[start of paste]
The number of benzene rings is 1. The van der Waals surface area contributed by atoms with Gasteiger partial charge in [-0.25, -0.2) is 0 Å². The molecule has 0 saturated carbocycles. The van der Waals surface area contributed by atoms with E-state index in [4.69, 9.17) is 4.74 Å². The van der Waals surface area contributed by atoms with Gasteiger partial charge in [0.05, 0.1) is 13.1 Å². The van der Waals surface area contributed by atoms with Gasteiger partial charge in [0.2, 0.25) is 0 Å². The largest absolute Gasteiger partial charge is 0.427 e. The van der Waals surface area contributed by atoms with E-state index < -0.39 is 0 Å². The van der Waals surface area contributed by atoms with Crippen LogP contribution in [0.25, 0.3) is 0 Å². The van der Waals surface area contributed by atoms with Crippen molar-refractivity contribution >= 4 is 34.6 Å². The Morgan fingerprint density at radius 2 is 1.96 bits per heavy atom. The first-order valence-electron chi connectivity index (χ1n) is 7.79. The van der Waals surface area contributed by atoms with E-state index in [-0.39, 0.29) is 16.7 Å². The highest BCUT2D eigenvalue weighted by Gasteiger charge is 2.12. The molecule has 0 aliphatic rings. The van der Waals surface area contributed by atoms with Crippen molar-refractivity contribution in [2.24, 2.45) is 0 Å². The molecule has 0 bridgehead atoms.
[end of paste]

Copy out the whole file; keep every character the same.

The number of benzene rings is 1. The van der Waals surface area contributed by atoms with Gasteiger partial charge in [-0.25, -0.2) is 0 Å². The molecule has 0 saturated carbocycles. The van der Waals surface area contributed by atoms with E-state index in [4.69, 9.17) is 4.74 Å². The van der Waals surface area contributed by atoms with Gasteiger partial charge in [0.05, 0.1) is 13.1 Å². The van der Waals surface area contributed by atoms with Gasteiger partial charge in [0.2, 0.25) is 0 Å². The largest absolute Gasteiger partial charge is 0.427 e. The van der Waals surface area contributed by atoms with E-state index < -0.39 is 0 Å². The van der Waals surface area contributed by atoms with Crippen LogP contribution in [0.25, 0.3) is 0 Å². The van der Waals surface area contributed by atoms with Crippen molar-refractivity contribution >= 4 is 34.6 Å². The Morgan fingerprint density at radius 2 is 1.96 bits per heavy atom. The first-order valence-electron chi connectivity index (χ1n) is 7.79. The van der Waals surface area contributed by atoms with E-state index in [-0.39, 0.29) is 16.7 Å². The highest BCUT2D eigenvalue weighted by Gasteiger charge is 2.12. The molecule has 0 aliphatic rings. The van der Waals surface area contributed by atoms with Crippen molar-refractivity contribution in [2.24, 2.45) is 0 Å². The molecule has 0 bridgehead atoms.